Intro to HTML CSS: Making webpages
Due to the fact that web pages have different fonts, colored backgrounds, and multiple styles, it was a long, painful, and expensive process to rewrite the code. CSS comprises style rules that are interpreted by the browser and then applied to the corresponding elements in your document. A style rule set consists of a selector and declaration block.
In the Introduction to HTML module, we covered what HTML is and how it is used to mark up documents. Headings will look larger than regular text, paragraphs break onto a new line and have space between them. Links are colored and underlined to distinguish them from the rest of the text. This means you https://deveducation.com/ can do all the styling on a separate file and apply the CSS to any page you want. CSS is easy to learn and understand, but it provides powerful control over the presentation of an HTML document. In this article, we have taken a look at a number of ways in which you can style a document using CSS.
Selecting multiple elements
The interactive editor acts as if the CSS in the first panel is linked to the HTML document, just as we have with our document above. A thistle background color and paragraphs with 20 point, medium blue font will now be applied to this single page. This will link the .html file to your style sheet (in this case, mysitestyle.css), and all of the CSS instructions in that file will then apply to your linked .html pages. For example, headings (h1 elements), sub-headings (h2), sub-sub-headings (h3), etc., are defined structurally using HTML. In print and on the screen, choice of font, size, color and emphasis for these elements is presentational. Pseudo-classes are used in CSS selectors to permit formatting based on information that is not contained in the document tree.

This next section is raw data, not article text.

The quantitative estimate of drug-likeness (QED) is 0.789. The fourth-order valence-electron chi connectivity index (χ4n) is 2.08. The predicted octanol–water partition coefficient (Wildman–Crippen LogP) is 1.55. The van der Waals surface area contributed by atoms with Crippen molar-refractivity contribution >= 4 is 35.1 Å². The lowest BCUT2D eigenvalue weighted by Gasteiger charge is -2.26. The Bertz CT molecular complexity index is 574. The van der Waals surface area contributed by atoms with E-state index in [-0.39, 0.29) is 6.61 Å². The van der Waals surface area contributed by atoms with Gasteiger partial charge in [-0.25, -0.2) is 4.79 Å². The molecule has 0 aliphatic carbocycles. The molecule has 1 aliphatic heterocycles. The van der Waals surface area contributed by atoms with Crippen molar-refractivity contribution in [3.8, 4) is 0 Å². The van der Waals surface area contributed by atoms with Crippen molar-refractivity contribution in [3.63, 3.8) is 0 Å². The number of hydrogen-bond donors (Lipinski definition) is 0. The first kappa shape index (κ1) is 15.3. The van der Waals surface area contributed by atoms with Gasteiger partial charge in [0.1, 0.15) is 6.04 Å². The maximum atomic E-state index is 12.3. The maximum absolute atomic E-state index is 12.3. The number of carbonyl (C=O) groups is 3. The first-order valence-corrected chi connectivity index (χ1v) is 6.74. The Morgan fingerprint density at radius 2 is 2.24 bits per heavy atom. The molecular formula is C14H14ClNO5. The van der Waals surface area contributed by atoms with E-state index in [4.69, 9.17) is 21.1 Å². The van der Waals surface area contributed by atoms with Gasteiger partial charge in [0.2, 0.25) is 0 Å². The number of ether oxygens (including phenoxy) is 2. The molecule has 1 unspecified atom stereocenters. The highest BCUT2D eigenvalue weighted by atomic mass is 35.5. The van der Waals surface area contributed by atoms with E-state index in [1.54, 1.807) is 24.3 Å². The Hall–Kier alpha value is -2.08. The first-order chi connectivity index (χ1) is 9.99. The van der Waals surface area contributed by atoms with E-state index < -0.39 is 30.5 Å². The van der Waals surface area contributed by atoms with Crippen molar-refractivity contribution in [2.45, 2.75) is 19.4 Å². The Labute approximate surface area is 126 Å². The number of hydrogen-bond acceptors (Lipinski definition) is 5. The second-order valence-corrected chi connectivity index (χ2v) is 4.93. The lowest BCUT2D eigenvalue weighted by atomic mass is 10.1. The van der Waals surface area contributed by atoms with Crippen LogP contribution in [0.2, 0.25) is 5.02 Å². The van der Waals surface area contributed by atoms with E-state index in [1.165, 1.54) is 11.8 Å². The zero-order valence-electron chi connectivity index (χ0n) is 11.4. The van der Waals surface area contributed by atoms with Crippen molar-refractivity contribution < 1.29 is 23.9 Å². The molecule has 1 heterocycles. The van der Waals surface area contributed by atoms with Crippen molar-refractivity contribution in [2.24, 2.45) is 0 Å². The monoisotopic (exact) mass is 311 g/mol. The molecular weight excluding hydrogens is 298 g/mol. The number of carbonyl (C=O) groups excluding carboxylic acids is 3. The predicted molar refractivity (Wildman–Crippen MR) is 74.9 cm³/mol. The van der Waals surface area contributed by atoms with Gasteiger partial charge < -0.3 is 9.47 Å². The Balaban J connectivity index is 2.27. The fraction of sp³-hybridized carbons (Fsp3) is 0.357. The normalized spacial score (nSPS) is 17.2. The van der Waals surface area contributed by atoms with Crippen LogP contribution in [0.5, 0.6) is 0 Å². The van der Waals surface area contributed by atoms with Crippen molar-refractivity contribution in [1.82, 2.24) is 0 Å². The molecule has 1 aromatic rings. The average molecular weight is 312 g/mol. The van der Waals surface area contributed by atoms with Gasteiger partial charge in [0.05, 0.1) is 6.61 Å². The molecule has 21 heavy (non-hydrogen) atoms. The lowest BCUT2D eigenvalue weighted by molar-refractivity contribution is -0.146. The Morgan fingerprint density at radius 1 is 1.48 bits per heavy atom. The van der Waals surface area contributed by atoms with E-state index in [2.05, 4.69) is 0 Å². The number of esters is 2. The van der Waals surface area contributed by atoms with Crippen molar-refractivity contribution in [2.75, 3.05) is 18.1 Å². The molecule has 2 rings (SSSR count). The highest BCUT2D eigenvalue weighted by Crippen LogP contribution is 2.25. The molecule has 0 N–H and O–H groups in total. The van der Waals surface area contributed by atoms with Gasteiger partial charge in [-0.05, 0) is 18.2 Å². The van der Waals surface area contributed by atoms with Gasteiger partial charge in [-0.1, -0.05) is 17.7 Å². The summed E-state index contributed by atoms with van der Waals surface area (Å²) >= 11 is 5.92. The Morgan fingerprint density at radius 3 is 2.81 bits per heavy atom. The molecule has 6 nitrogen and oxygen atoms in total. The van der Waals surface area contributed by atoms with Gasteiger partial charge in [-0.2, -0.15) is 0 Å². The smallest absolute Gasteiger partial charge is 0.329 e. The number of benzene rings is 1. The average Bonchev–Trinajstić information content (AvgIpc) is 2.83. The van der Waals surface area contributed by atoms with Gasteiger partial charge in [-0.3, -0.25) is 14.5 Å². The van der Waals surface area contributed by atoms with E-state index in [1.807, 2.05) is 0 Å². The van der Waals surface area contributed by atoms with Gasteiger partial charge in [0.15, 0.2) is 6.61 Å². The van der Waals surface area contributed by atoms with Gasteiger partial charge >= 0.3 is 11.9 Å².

- Styles may be found within a webpage’s HTML file or in a separate document referenced by multiple webpages.
- CSS is not technically a necessity, but you probably wouldn’t want to look at a web page that features only HTML elements as it would look completely bare-boned.
- Simply put, web browsers follow CSS rules to determine how a document should be displayed.
- Change the color code to the color you chose in What will my website look like?.
- The CSS only has a single rule, which uses a span selector.
When you start working with browser DevTools you will be navigating the DOM as you select items in order to see which rules apply. Each element, attribute, and piece of text in the markup language becomes a DOM node in the tree structure. The nodes are defined by their relationship why do we need cascading style sheets to other DOM nodes. Some elements are parents of child nodes, and child nodes have siblings. When a browser displays a document, it must combine the document’s content with its style information. It processes the document in a number of stages, which we’ve listed below.
In addition to HTML, other markup languages support the use of CSS including XHTML, plain XML, SVG, and XUL. Instead of versioning the CSS specification, W3C now periodically takes a snapshot of the latest stable state of the CSS specification and individual modules progress. CSS modules now have version numbers, or levels, such as CSS Color Module Level 5. Many experienced developers would much rather refer to MDN documentation or other tutorials. Nevertheless, it is worth knowing that these specs exist and understanding the relationship between the CSS you are using, the browser support (see below), and the specs. A CSS stylesheet will contain many such rules, written one after the other.